To ergue upon what is generally called our fall in Adam—that in him we have incurred the wrathful indignation of God, and that any man will be punished upon that ground, will be saying nothing to the purpose; and if Christ did not die for all, then there is no other ground to proceed upon; for in that case our actual transgression must be out of the question : for here the difficulty recurs, How shall any man be conscious that he is justly suffering for the crime of another, to which he neither assented nor consented, and which was even without his knowledge? If my great grandfather had been a traitor to his country, could I be conscious of the justice of the laws of our legislature if they were now to hang or behead me for that crime?
But again, if there is no other way to avoid future punishment but through the death of the Saviour, and that he has died for all mankind, upon what ground is any man punished ?
If, Mr. Editor, it can be proved I have not reasoned fairly or justly upon the subject, I should be glad 'to have it pointed out; but if this is admitted, and it should be objected that reason must not aid or assist in the discussion of religious truth; I will ask, May I not as well be a Mussulman as a Christian ? and may I not as well believe the 'Alcoran as the Bible?
These, Sir, are a few thoughts that passed my mind when I read the above controversy; and if you think proper to publish them, they are
at your service,
TO QUESTION ON I TOIN, V.7.
SIR, To prove any thing negatively is as unusual a way of proving any
thing as it is unfair, and cne which I must confess I have not been accustomed to.
In turning oyer your Miscellany for January last, a correspondent, by the signature of Z. Y. asks, “ What are the best reasons for admitting or rejecting 1 John, v. 7. as truly canonical Scripture ?". Methinks he might have asked, what are the best reasons for admitting any of Scripture to be canonical ?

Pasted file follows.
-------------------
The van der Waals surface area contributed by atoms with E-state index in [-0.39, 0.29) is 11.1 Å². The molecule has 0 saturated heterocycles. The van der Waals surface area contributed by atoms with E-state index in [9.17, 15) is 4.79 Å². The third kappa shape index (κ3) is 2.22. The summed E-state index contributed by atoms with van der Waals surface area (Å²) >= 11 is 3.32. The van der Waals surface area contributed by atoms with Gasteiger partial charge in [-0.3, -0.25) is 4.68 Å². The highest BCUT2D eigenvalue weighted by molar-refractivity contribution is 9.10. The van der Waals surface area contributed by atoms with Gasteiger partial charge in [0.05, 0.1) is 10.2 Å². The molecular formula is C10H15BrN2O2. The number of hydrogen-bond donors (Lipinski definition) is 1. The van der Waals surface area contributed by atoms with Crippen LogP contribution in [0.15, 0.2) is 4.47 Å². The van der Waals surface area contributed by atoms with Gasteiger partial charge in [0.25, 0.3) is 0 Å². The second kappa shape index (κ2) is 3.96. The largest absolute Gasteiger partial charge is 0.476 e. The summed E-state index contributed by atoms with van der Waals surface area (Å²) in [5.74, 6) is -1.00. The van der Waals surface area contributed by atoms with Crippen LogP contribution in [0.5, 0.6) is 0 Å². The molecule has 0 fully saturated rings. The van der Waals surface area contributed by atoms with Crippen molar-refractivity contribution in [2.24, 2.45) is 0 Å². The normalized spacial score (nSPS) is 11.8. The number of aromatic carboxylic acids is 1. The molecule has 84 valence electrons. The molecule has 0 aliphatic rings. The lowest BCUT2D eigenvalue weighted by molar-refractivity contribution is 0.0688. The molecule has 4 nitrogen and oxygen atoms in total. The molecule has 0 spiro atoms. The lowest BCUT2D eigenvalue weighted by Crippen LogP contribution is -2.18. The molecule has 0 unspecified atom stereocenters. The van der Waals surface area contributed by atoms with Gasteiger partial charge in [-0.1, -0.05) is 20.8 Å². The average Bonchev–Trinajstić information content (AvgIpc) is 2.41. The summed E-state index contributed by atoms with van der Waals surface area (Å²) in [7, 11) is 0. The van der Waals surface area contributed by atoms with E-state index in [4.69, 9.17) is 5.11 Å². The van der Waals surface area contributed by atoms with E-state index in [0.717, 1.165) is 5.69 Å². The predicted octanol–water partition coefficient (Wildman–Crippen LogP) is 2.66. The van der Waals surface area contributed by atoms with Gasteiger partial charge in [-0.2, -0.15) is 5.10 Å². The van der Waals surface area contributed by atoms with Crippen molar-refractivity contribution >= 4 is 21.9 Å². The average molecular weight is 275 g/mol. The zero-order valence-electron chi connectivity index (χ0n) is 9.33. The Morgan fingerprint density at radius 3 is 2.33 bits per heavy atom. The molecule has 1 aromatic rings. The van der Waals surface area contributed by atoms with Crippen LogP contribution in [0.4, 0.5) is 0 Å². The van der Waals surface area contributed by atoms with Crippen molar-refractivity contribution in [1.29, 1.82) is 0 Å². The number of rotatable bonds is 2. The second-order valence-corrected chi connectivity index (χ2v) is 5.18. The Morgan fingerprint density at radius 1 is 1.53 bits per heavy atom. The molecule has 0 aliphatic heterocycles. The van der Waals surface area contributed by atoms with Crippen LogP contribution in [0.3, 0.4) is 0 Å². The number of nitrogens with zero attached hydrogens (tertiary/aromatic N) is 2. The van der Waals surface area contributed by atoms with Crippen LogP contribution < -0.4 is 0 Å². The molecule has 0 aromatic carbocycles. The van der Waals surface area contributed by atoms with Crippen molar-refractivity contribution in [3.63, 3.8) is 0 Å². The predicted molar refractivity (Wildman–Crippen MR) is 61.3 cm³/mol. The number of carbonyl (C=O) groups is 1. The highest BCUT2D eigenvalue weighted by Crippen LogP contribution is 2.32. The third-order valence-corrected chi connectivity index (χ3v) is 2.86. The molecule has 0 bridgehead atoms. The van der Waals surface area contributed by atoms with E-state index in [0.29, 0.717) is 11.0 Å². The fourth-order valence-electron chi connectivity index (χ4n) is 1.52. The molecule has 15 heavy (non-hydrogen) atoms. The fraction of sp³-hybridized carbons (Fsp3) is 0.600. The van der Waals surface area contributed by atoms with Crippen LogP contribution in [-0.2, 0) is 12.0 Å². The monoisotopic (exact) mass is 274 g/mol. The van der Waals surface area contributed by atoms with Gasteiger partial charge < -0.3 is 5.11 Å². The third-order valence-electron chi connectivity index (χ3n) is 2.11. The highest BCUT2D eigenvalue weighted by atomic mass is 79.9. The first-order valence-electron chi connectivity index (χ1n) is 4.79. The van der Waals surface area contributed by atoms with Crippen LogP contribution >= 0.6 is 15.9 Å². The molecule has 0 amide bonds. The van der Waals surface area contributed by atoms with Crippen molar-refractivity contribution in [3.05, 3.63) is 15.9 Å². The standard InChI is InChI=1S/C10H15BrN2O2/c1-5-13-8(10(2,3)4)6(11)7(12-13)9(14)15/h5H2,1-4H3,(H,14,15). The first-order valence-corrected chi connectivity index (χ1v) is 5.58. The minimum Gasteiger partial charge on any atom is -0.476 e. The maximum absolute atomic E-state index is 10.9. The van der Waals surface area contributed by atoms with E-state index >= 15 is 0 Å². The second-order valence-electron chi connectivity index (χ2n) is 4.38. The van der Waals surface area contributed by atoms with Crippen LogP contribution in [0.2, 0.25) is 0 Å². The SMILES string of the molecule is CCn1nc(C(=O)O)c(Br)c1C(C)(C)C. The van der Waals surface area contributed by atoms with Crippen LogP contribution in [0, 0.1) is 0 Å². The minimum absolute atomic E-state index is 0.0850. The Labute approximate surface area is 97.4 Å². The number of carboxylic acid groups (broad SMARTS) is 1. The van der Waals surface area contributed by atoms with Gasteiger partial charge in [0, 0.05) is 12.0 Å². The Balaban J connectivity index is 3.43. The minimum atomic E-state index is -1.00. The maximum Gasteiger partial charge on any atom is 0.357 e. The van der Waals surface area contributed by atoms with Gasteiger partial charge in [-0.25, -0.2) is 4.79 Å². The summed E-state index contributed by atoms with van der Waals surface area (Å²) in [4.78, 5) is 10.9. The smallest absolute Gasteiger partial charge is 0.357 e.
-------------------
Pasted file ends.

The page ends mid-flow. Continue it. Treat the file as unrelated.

2. Y. has, no doubt, his reasons why he asks the question ; but I think no person ought publicly to state such a question till he has given his reasons why he asks it, and wherein his difficulty consists as to its being canonical. But we find, for private ends, that the Romanists have rejected a part of Scripture, and the Swedenborgians and Z. Y. are now asking whether or not another part should be expunged. If this is not opposed, in a few years what a sorry Bible shall we have!
We may prove it is canonical, because,
1. It is to be found in the common translation, Vulgate, and in all Greek copies of the New Testament I ever saw.
2. The following verse cannot be inade sense of without it, uniess Z. Y. will ask whether that is canonical.
3. It accords with many other parts of Scripture, such as Mat. xxviii. 19. John, v. 32, &c. &c.
4. The saine appellatives that are given to the Father are given to the son and holy ghost.
5. The primitive fathers speak of Father, son, and holy ghost, as a triune Jehovah.
The present increase of Arianism and Socinianism, is a thing to be lamented, as it destroys the activity of ministers and private persons, and is, I fear, the high road to infidelity and deisin, and will go from 1 John, V. 7. 10 other parts, till the whole is expunged.
If Z. Y, will come forward with the reasons for his doubts on the above passage, he will find an opponent in,
Yours, for truth's sake,
ANSWER TO MATHEMATICAL QUESTION.
SEE PAGE 236.
SIR, If you
think proper to insert the following answer to the mathematical question, p. 236. at some future opportunity I shall write on a subject of as much greater importance as heavenly things are above earthly.
Yours, &c. LIVERPOOL
I find four times the sum of any two figures composing a number the first of which is to the last as I is to 2, is always equal to that number; and if three times the sum of the two figures (which is equal to three fourths of that number) be added to the number, the figures will then be inverted. The number required by the question is 24, which may thus be found
18 • 3= 6 the sum of the figures required
6 X 4 = 24 the number required 24+18=42 the figures inverted.
Or by common arithmeticit may be done thus
3) 18 (6
By the same rule 12 must have 9 added to it
36 must have 27 And 48 must have 36
These are the only four numbers containing two figures that can be so served.